The lurid theatrical form called melodrama is often packed with precipitous plot twists and sensational revelations. But even the Met’s solid revivals of two prime examples of this lurid genre, Massenet’s Manon and Verdi’s Macbeth, felt a little pallid next to the company’s offstage soap opera.
I’m talking, of course, about the abrupt departure of tenor Plácido Domingo from the company after half a century in the wake of allegations of sexual harassment. His request to “withdraw” appeared late Tuesday afternoon, barely 24 hours before his scheduled first Met appearance of the season in the Verdi opera.
Not that anyone much could concentrate on the performance on Tuesday, but that was the season premiere of Manon, which in the context of the Domingo scandal took on a new resonance: not so much a fable of the rise and fall of a courtesan but a cautionary tale of imbalance of power between the sexes.
Or at least that is how the Laurent Pelly production, updated from the 18th century to circa 1900, comes across. The Gigi-like Manon is intermittently stalked by a phalanx of identically dressed men, an obvious but effective symbol of the patriarchy.
My objection to this take, as seen in previous seasons, is that it tends to obscure the central dramatic theme of the piece, the morbid romantic fascination of the naïve Des Grieux for the tantalizing heroine. But that wasn’t a problem on Tuesday night because of the compelling performance of tenor Michael Fabiano.
He is in no way the traditional delicate, poetic Des Grieux; rather, he is a volcano of raging hormones, and his love lurches disturbingly into obsession. When Manon seduces the young man away from his vocation in the Catholic church, Fabiano’s convulsive body language registers not mere desire but rather violent addiction.
His huge, dark voice is not always under ideal control: though he brought a courtly head voice to the early “Dream” aria, the later, high-lying “Ah! fuyez, douce image” threatened to bolt. No it’s not precisely textbook singing; but, on the other hand, when was the last time a textbook gave you gooseflesh?
Next to Fabiano, Lisette Oropesa in the title role seemed a trifle wan. The soprano boasts a winsome stage presence, a handsome and precise light soprano and elegant French diction. But, from my point of view at least, her sterling virtues did not add up to the sort of woman for whom a man would ruin his life. (Film diva Joan Crawford once said, à propos of glamour, “If you want to see the girl next door, go next door.” I can’t help thinking that when you arrived next door, you’d find Ms. Oropesa baking vegan snickerdoodles.)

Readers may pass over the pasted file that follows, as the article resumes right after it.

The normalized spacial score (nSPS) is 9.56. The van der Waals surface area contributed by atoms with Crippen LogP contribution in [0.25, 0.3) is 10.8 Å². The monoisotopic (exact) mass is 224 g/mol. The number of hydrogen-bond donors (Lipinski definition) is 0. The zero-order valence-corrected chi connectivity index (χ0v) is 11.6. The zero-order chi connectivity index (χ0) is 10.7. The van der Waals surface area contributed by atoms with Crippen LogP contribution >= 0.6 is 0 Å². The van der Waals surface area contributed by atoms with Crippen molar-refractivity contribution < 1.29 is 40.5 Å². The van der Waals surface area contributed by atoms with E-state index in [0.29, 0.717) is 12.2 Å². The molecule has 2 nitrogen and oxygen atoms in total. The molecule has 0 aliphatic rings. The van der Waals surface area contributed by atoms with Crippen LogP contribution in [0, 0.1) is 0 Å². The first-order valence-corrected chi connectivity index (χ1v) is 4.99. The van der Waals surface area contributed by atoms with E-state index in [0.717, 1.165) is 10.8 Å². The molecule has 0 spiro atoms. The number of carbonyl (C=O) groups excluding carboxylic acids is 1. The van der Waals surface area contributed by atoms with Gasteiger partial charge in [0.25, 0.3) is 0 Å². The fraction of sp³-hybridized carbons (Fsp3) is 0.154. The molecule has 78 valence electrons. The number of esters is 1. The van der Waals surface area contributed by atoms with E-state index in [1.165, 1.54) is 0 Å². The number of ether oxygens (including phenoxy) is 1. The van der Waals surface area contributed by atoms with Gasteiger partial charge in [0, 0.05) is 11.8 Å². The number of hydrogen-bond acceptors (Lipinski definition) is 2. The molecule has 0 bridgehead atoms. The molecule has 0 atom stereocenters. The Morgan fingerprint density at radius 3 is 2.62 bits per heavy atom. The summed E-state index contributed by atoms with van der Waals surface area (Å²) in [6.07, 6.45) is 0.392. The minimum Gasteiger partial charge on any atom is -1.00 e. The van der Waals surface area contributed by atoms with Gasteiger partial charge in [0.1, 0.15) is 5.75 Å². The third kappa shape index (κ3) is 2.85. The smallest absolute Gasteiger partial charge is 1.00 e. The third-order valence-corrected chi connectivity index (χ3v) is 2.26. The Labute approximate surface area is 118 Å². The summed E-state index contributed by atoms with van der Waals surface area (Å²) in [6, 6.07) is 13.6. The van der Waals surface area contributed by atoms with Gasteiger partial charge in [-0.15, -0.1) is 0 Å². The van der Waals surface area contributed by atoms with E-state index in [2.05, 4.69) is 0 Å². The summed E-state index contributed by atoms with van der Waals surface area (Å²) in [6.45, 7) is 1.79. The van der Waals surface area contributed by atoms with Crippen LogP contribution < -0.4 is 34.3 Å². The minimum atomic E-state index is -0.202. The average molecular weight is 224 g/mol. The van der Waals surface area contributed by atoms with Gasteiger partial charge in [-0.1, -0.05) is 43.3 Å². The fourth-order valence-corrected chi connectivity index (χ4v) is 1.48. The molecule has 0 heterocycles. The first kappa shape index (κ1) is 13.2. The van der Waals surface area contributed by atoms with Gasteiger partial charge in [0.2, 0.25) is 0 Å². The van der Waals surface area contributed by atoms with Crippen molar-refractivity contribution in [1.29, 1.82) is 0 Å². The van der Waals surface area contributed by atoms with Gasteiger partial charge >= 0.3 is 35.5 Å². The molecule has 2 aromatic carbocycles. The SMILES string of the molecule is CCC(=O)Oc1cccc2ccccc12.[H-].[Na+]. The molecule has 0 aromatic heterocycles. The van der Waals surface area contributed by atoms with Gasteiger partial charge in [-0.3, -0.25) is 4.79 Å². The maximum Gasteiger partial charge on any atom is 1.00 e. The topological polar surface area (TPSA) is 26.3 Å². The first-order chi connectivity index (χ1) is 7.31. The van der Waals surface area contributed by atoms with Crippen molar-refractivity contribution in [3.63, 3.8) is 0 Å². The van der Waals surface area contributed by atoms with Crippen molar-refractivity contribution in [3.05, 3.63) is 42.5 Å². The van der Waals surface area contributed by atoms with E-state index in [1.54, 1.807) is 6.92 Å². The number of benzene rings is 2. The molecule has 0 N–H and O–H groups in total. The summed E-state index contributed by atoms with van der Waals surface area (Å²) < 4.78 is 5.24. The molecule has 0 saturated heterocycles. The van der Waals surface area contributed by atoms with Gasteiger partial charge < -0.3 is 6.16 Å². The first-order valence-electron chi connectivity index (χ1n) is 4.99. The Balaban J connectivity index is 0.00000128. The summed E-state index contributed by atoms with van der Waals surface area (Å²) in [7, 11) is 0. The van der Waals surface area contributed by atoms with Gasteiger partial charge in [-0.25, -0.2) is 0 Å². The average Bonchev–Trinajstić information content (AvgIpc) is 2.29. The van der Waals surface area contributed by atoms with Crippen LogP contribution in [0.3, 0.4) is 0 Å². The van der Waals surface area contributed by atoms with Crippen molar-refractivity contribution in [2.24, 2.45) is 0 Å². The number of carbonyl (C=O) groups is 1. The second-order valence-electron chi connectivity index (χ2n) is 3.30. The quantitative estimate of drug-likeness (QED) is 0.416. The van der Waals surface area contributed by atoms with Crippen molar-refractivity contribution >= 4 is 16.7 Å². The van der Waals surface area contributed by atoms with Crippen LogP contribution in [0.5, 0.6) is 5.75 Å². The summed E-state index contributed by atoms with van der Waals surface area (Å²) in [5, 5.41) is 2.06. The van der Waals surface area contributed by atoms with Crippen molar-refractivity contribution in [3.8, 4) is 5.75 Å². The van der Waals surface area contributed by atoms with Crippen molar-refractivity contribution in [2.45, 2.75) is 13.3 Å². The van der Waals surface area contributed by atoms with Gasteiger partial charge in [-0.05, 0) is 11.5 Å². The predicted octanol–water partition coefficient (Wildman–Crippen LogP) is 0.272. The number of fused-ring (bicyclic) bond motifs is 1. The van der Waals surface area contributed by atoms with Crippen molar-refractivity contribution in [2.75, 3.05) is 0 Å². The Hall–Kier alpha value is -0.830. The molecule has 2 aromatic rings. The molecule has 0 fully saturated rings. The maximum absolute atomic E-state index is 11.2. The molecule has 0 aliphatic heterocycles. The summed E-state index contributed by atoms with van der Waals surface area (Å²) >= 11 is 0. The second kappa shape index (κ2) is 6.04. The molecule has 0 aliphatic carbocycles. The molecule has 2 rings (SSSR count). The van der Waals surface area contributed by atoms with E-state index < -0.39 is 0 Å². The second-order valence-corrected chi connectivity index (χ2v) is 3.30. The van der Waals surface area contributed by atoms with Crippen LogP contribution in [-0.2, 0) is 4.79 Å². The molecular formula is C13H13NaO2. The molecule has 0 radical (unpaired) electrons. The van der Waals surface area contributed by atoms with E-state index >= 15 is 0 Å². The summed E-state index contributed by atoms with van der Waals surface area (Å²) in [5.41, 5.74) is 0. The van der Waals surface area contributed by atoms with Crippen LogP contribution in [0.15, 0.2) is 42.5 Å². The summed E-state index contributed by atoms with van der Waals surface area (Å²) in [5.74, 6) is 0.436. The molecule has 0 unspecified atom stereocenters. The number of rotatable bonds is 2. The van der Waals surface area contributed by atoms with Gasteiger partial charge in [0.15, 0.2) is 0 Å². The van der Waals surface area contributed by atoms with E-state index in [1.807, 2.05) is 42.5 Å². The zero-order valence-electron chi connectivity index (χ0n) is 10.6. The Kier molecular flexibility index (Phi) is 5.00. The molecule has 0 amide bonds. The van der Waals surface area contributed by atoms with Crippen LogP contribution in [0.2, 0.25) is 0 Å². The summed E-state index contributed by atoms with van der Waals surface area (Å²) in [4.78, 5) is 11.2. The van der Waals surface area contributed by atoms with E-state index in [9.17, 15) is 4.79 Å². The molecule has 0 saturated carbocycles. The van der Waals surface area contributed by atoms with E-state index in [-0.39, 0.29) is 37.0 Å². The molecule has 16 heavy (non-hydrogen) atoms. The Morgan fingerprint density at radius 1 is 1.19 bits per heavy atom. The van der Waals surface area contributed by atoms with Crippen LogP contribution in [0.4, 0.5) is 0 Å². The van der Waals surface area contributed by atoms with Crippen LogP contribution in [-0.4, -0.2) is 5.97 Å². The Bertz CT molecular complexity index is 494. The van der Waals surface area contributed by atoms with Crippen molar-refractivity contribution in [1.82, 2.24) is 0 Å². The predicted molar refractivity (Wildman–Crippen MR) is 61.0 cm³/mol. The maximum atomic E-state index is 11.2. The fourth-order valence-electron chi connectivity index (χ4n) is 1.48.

The soprano who inaugurated this Manon production back in 2012 (with more than enough sizzle to define “man-trap”) showed up on Wednesday to slither her way through Lady Macbeth in Verdi’s opera. Anna Netrebko, in slightly cloudy voice, flung herself into the taxing music, achieving unearthly beauty in effortlessly floated high notes and aggressively dark low tones. Her dramatic approach, bizarre but spellbinding, presented the scheming Lady as a kind of histrionic sociopath, not so much interested in power as in edgy, borderline camp roleplaying.
Like Fabiano in Manon, she performed a kind of incandescent monodrama with the rest of the cast sort of wandering around in her penumbra. Zeljko Lucic, jumping in for Domingo without a stage rehearsal, created a battle-weary, apathetic Macbeth, not really letting his stout baritone out until the second half.
Tenor Matthew Polenzani’s refined legato ennobled Macduff’s single aria, a model of good taste next to Ildar Abdrazakov’s overblown, applause-milking attack on Banquo’s big solo.
In what seems an eternal problem at the Met, the conducting for these revivals was safe and routine. Marco Armiliato deserves kudos for keeping Macbeth together under such ragtag circumstances, but there is no excuse for Maurizio Benini’s lumbering Manon.